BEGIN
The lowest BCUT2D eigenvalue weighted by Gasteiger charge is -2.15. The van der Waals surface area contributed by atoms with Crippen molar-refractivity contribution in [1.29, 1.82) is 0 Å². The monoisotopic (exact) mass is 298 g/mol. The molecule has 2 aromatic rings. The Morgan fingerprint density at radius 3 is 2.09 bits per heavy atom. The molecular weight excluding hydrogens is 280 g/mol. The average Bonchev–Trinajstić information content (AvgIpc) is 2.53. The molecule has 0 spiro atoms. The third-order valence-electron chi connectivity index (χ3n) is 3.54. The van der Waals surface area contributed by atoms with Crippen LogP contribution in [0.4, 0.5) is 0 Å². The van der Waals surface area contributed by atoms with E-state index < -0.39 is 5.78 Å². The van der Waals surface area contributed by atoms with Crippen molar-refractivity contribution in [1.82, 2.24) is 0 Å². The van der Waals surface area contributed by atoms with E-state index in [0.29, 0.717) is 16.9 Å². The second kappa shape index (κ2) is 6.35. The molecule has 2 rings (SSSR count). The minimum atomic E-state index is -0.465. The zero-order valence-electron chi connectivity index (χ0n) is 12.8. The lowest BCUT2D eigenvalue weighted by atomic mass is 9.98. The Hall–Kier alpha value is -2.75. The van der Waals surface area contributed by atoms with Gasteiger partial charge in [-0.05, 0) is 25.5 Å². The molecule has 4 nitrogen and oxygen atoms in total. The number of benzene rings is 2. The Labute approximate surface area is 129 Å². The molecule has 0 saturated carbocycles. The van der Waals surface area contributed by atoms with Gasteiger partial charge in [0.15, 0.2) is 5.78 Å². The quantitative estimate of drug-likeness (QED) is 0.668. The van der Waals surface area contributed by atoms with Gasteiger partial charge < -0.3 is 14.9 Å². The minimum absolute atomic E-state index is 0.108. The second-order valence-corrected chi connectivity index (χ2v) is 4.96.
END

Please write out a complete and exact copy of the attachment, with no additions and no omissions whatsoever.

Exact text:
The lowest BCUT2D eigenvalue weighted by Gasteiger charge is -2.15. The van der Waals surface area contributed by atoms with Crippen molar-refractivity contribution in [1.29, 1.82) is 0 Å². The monoisotopic (exact) mass is 298 g/mol. The molecule has 2 aromatic rings. The Morgan fingerprint density at radius 3 is 2.09 bits per heavy atom. The molecular weight excluding hydrogens is 280 g/mol. The average Bonchev–Trinajstić information content (AvgIpc) is 2.53. The molecule has 0 spiro atoms. The third-order valence-electron chi connectivity index (χ3n) is 3.54. The van der Waals surface area contributed by atoms with Crippen LogP contribution in [0.4, 0.5) is 0 Å². The van der Waals surface area contributed by atoms with E-state index < -0.39 is 5.78 Å². The van der Waals surface area contributed by atoms with Crippen molar-refractivity contribution in [1.82, 2.24) is 0 Å². The van der Waals surface area contributed by atoms with E-state index in [0.29, 0.717) is 16.9 Å². The second kappa shape index (κ2) is 6.35. The molecule has 2 rings (SSSR count). The minimum atomic E-state index is -0.465. The zero-order valence-electron chi connectivity index (χ0n) is 12.8. The lowest BCUT2D eigenvalue weighted by atomic mass is 9.98. The Hall–Kier alpha value is -2.75. The van der Waals surface area contributed by atoms with Gasteiger partial charge in [-0.05, 0) is 25.5 Å². The molecule has 4 nitrogen and oxygen atoms in total. The number of benzene rings is 2. The Labute approximate surface area is 129 Å². The molecule has 0 saturated carbocycles. The van der Waals surface area contributed by atoms with Gasteiger partial charge in [0.15, 0.2) is 5.78 Å². The quantitative estimate of drug-likeness (QED) is 0.668. The van der Waals surface area contributed by atoms with Gasteiger partial charge < -0.3 is 14.9 Å². The minimum absolute atomic E-state index is 0.108. The second-order valence-corrected chi connectivity index (χ2v) is 4.96.